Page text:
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Dynamic Planet Vocab

Vocab for Dynamic Planet

QuestionAnswer
Valley Glacier a mountain glacier whose flow is confined by valley walls.
Calving process by which ice breaks off a glacier's terminus; usually the term is reserved for tidewater glaciers or glaciers that end in lakes, but it can refer to ice that falls from hanging glaciers
Terminus the lowest end of a glacier, also called the glacier toe or glacier snout.
Ablation (1) combined processes which remove snow or ice from the surface of a glacier or from a snow-field; also used to express the quantity lost by these processes (2) reduction of the water equivalent of a snow cover
Ablation Area the area of a glacier where more glacier mass is lost than gained.
Ablation Hollows depressions in the snow surface caused by the sun or warm, gusty wind.
Ablation Moraine mound or layer of moraine in the ablation zone of a glacier; the rock has been plucked from the mountainside by the moving glacier and is melting out on the ice surface
Ablation Season period during which glaciers lose more mass than they gain; usually coincides with summer.
Ablation Zone area or zone of a glacier where snow and ice ablation exceed accumulation.
Absolute Difference the difference, taken without regard to sign, between the values of two variables
Absolute Error the difference between the measured or inferred value of a quantity and its actual value.
Absolute Humidity (1) the ratio of the mass of water vapor to the volume occupied by a mixture of water vapor and dry air (2) mass of water contained in a unit volume of moist air.
Accretion growth of a cloud or precipitation particle by the collision and union of a frozen particle (ice crystal or snowflake) with a super-cooled liquid droplet which freezes on impact.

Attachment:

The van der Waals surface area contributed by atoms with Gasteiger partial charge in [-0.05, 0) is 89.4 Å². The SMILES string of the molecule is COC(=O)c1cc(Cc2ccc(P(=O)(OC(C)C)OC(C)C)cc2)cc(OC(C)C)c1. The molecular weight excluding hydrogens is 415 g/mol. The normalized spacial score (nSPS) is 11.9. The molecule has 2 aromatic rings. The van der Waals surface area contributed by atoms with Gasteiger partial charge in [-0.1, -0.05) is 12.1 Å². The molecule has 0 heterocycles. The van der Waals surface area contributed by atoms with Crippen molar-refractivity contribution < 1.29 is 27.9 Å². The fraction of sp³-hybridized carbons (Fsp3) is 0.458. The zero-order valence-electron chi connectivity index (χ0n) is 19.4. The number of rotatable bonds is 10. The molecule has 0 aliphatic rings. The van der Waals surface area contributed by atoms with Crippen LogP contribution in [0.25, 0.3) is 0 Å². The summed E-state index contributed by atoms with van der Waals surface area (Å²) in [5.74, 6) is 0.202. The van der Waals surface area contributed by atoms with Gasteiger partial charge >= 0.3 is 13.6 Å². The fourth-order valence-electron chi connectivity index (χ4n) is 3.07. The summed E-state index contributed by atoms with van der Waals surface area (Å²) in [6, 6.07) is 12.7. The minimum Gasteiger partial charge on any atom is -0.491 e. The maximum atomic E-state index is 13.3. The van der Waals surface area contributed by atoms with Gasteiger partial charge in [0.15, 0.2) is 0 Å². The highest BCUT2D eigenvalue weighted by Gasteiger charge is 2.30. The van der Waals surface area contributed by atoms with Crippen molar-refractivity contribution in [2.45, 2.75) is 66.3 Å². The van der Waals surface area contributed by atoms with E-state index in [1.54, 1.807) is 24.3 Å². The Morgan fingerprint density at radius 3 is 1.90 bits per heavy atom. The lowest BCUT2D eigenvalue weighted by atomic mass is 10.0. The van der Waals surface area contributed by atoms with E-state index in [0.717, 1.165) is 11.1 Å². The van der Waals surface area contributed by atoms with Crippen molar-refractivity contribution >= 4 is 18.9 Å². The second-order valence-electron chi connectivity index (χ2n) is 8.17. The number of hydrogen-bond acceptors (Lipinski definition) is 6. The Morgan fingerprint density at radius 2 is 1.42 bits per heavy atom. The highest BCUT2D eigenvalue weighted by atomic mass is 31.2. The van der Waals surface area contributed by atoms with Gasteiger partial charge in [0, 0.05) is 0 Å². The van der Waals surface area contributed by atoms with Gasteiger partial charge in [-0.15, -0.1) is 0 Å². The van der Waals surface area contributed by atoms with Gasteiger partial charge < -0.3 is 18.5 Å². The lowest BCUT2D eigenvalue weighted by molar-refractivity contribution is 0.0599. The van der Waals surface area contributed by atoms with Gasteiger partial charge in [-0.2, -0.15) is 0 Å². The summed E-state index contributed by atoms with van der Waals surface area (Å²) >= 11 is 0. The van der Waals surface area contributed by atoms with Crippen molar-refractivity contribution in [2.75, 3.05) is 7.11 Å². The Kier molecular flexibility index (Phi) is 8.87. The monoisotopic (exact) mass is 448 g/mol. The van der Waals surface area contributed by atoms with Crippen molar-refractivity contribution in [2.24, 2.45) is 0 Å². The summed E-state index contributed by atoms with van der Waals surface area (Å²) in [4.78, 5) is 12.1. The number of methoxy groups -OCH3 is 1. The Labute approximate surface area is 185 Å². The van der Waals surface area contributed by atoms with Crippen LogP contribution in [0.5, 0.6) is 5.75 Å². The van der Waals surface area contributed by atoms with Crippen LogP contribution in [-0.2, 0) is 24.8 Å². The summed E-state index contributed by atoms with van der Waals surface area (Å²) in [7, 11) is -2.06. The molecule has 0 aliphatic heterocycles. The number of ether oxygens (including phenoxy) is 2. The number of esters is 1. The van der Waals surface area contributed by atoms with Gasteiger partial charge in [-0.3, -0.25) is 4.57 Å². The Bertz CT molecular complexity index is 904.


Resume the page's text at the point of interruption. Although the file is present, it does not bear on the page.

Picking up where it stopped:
Acid Precipitation Rain or Snow containing acid substances
Active Air-Cooled Thermal Pile a Foundation Pile on which a cold air refrigeration system has been installed to remove heat from the ground.
Foundation Pile structure used when the soil near the ground surface is not strong and the weight of the building must be carried by deeper soil layers.
Firn rounded, well-bonded snow that is older than one year; firn has a density greater than 550 kilograms per cubic-meter (35 pounds per cubic-foot); called névé during the first year.
Basal Slip/ Basal Sliding the sliding of a glacier over bedrock.
Crevasse open fissure in the glacier surface.
Glacier a mass of ice that originates on land, usually having an area larger than one tenth of a square kilometer; many believe that a glacier must show some type of movement; others believe that a glacier can show evidence of past or present movement.
Retreat when a mountain glacier's terminus doesn't extend as far downvalley as it previously did; occurs when ablation surpasses accumulation.
Accumulation all processes by which snow or ice are added to a glacier, which is slowly transformed into ice; other accumulation processes can include avalanches, wind-deposited snow, and the freezing of rain within the snow pack.
Esker a sinuous ridge of sedimentary material (typically gravel or sand) deposited by streams that cut channels under or through the glacier ice.
Drumlin remnant elongated hills formed by historical glacial action; it is not clear exactly how they are formed and why they form only in some glaciated regions.
Alpine Glacier a glacier that is confined by surrounding mountain terrain; also called a mountain glacier.
Glacial Advance when a mountain glacier's terminus extends farther downvalley than before; glacial advance occurs when a glacier flows downvalley faster than the rate of ablation at its terminus.
Surging Glacier a glacier that experiences a dramatic increase in flow rate, 10 to 100 times faster than its normal rate; usually surge events last less than one year and occur periodically, between 15 and 100 years.
Sublimation the transition of a substance from the solid phase directly to the vapor phase, or vice versa, without passing through an intermediate liquid phase.
Evaporation the physical process by which a liquid or solid substance is transformed to the gaseous state
Mass Balance the difference between accumulation and ablation on a glacier; usually calculated on an annual basis.